Biden Administration Announces Ad Campaign to Combat Vaccine Hesitancy
The public awareness push includes 275 participating organizations that will speak to communities where skepticism of the coronavirus vaccine remains high.
By Annie Karni
WASHINGTON — The Biden administration on Thursday morning announced an ambitious advertising campaign intended to encourage as many Americans as possible to be vaccinated against the coronavirus.
The campaign, with ads in English and Spanish that will air throughout April on network TV and cable channels nationwide, as well as online, comes as the administration is rapidly expanding access to coronavirus vaccines.
President Biden announced last week a new goal of administering 200 million doses by his 100th day in office, doubling his initial goal of “100 million shots in the arms” of Americans that he set when he was inaugurated. And last month, in an address to the nation, he announced a goal of making all adults in the United States eligible for a vaccine by May 1. Governors and public health officials in more than 40 states have said that they will meet or beat that deadline.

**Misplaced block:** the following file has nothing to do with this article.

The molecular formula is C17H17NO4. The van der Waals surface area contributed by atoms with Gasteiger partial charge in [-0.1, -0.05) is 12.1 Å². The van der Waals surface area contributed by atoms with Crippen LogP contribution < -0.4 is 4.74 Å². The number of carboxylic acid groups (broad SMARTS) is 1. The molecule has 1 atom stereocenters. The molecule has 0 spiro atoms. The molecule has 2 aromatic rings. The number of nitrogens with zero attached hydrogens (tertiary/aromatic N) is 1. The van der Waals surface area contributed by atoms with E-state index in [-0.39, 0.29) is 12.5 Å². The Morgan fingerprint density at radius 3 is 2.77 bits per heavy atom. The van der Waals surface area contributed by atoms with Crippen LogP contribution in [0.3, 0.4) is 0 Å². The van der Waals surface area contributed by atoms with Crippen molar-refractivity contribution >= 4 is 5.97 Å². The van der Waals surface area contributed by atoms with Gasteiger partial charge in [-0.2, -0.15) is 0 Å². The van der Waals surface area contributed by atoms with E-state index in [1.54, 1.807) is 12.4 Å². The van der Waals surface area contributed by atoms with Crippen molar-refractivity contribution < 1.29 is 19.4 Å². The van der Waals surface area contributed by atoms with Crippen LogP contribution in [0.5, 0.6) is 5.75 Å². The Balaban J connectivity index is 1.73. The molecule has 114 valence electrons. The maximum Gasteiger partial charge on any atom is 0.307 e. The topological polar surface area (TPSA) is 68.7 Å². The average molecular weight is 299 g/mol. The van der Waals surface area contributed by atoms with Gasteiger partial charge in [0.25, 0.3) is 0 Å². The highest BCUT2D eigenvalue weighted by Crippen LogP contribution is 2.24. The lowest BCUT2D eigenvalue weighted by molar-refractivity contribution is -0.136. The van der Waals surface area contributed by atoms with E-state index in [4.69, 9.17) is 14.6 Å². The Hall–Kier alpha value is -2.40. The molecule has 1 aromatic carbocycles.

But deep skepticism about the vaccine remains a problem, particularly among Black people, Latinos, Republicans and white evangelicals. Administration officials expect to soon face the possibility of supply exceeding demand if many Americans remain reluctant to be vaccinated. And widespread opposition to vaccination could set back a return to a more normal way of life as the virus continues to spread.
Two hundred and seventy-five organizations will participate in the administration’s new public awareness push — including NASCAR, the Catholic Health Association of the United States and the North American Meat Institute — that is aimed at communities where vaccine hesitancy remains high. Among the organizations are many Catholic and evangelical groups that are expected to help address religious concerns about the Johnson & Johnson vaccine, which uses abortion-derived fetal cell lines.
The group is collectively called the Covid-19 Community Corps, administration officials said, and participating organizations are able to reach millions of Americans who trust those individual groups.
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